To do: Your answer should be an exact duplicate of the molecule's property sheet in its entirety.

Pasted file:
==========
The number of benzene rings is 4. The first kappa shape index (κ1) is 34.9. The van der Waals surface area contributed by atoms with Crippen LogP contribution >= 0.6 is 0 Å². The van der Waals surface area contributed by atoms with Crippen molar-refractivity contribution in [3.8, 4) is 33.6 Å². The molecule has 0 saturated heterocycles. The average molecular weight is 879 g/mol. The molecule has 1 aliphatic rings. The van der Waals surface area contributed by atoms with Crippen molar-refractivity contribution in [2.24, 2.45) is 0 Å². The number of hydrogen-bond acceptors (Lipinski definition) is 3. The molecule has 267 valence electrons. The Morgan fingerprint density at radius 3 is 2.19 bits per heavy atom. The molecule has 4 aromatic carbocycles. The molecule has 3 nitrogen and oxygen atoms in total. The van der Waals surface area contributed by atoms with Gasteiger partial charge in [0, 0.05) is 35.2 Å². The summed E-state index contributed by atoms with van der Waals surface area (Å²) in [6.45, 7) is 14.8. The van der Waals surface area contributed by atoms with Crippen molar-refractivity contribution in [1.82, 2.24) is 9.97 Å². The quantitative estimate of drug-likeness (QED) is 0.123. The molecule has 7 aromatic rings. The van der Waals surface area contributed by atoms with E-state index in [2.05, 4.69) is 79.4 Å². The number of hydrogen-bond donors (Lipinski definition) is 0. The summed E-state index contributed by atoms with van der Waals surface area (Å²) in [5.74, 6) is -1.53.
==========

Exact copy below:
The number of benzene rings is 4. The first kappa shape index (κ1) is 34.9. The van der Waals surface area contributed by atoms with Crippen LogP contribution >= 0.6 is 0 Å². The van der Waals surface area contributed by atoms with Crippen molar-refractivity contribution in [3.8, 4) is 33.6 Å². The molecule has 0 saturated heterocycles. The average molecular weight is 879 g/mol. The molecule has 1 aliphatic rings. The van der Waals surface area contributed by atoms with Crippen molar-refractivity contribution in [2.24, 2.45) is 0 Å². The number of hydrogen-bond acceptors (Lipinski definition) is 3. The molecule has 267 valence electrons. The Morgan fingerprint density at radius 3 is 2.19 bits per heavy atom. The molecule has 4 aromatic carbocycles. The molecule has 3 nitrogen and oxygen atoms in total. The van der Waals surface area contributed by atoms with Gasteiger partial charge in [0, 0.05) is 35.2 Å². The summed E-state index contributed by atoms with van der Waals surface area (Å²) in [6.45, 7) is 14.8. The van der Waals surface area contributed by atoms with Crippen molar-refractivity contribution in [1.82, 2.24) is 9.97 Å². The quantitative estimate of drug-likeness (QED) is 0.123. The molecule has 7 aromatic rings. The van der Waals surface area contributed by atoms with E-state index in [2.05, 4.69) is 79.4 Å². The number of hydrogen-bond donors (Lipinski definition) is 0. The summed E-state index contributed by atoms with van der Waals surface area (Å²) in [5.74, 6) is -1.53.